Basic eligibility requirements for aliens who could not qualify under the I-601A program until the expansion are that, in most cases except for diversity applicants, there must be an approved U.S.C.I.S. petition and case pending with the Department of State; that the applicant cannot have an immigrant visa interview scheduled by the Department of State prior to the final rule being published; the alien cannot be inadmissible except for illegal stay in the U. S.; cannot have a pending I-485 application to register permanent residence or adjust status with U.S.C.I.S.; cannot be in removal proceedings unless the removal proceedings have been administratively closed and not re-calendared as of the date of filing the I-601A application; cannot have been ordered removed, excluded, or deported from the United States; and cannot be subject to reinstatement of a prior removal order.

    The publication of the proposed rule and its substance are cause for excitement, and it is our fervent hope that the proposed rule does not get sidetracked or otherwise delayed in becoming a final rule.

    This article © 2015 Alan Lee, Esq. Reprinted with permission.


    About The Author

    Alan Lee, Esq. Alan Lee is a 30+ year practitioner of immigration law based in New York City holding an AV preeminent rating in the Martindale-Hubbell Law Director, registered in the Bar Register of Preeminent Lawyers, on the New York Super Lawyers list (2011-12, 2013-14, 2014-2015), and recognized as a New York Area Top Rated Lawyer. He was awarded the Sidney A. Levine prize for best legal writing at the Cleveland-Marshall College of Law in 1977 and has written extensively on immigration over the past years for Interpreter Releases, Immigration Daily, and the ethnic newspapers, World Journal, Sing Tao, Pakistan Calling, Muhasba and OCS. He has testified as an expert on immigration in civil court proceedings and was recognized by the Taiwan government in 1985 for his work protecting human rights. His article, "The Bush Temporary Worker Proposal and Comparative Pending Legislation: an Analysis" was Interpreter Releases' cover display article at the American Immigration Lawyers Association annual conference in 2004; his 2004 case in the Second Circuit Court of Appeals, Firstland International v. INS, successfully challenged INS' policy of over 40 years of revoking approved immigrant visa petitions under a nebulous standard of proof (its value as precedent, however, was short-lived as it was specifically targeted by the Bush Administration in the Intelligence Reform Act of 2004); and his 2015 case, Matter of Leacheng International, Inc., with the AAO set nation-wide standards on the definition of 揹oing business?for multinational executives and managers to gain immigration benefits.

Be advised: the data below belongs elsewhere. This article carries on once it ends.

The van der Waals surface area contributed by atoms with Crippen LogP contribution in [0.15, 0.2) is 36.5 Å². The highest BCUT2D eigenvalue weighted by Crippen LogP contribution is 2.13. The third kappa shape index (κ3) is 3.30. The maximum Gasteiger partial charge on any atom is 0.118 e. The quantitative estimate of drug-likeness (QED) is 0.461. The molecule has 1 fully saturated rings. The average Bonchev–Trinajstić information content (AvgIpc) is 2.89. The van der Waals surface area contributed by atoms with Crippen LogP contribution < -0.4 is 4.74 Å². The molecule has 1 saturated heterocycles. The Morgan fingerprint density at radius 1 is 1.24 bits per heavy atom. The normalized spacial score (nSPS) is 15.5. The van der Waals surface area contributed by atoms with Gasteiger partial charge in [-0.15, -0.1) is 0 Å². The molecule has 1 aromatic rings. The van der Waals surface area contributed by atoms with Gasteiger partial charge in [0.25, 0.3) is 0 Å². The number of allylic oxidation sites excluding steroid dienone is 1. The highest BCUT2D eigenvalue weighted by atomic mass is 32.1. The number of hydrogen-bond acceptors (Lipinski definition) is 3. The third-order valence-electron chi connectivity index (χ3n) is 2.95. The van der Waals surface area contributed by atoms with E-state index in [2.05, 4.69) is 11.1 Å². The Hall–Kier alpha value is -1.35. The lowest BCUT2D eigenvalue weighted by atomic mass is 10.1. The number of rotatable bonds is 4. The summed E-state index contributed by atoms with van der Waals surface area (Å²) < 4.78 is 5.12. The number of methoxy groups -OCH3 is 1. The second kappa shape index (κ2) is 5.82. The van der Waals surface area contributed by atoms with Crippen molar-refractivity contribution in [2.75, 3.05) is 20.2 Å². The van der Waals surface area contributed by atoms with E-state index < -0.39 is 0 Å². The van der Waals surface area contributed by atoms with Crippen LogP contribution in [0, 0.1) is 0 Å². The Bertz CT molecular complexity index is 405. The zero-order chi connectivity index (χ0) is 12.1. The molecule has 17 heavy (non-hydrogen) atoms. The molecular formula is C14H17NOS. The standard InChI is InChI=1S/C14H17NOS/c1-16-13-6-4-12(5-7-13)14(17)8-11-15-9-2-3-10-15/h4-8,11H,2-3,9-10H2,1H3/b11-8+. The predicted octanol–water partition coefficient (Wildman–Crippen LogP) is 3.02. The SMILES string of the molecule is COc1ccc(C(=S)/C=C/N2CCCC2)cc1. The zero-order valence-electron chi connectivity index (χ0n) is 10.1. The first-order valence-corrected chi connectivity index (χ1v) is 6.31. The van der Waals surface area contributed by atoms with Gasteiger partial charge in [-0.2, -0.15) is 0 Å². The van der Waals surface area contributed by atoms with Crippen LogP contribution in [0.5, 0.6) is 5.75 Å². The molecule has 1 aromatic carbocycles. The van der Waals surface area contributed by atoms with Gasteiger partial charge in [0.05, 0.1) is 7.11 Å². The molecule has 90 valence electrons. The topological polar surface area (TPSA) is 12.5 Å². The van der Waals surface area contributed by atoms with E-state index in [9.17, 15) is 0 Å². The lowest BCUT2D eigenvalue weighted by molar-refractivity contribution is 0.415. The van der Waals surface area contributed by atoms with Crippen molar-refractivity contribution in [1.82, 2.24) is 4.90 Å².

The opinions expressed in this article do not necessarily reflect the opinion of ILW.COM.

    Comments 2 Comments
    1. ooiwayne's Avatar
      ooiwayne -
      Mr. Lee,

      I am a parent of a USC (minor younger than 21 years old) and a paroled DACA recipient, I have an approved I-140 labor petition, I have overstayed my B-2 visa over 10 years ago, will I benefit from this expansion of I-601? Thank you in advance.

      Wayne.
    1. ryker's Avatar
      ryker -
      Quote Originally Posted by ooiwayne View Post
      Mr. Lee,

      I am a parent of a USC (minor younger than 21 years old) and a paroled DACA recipient, I have an approved I-140 labor petition, I have overstayed my B-2 visa over 10 years ago, will I benefit from this expansion of I-601? Thank you in advance.

      Wayne.
      Hi Wayne
      I was wondering if you have any info regarding your situation. I am looking for similar guidance:
      "Its not clear how the process will work for an I140 beneficiary with an approved petition that is current.
      Is an employer required, what if the company no longer exists? what option does the person have in such a scenario? Can he still avail of the 601A waiver? "

      Thanks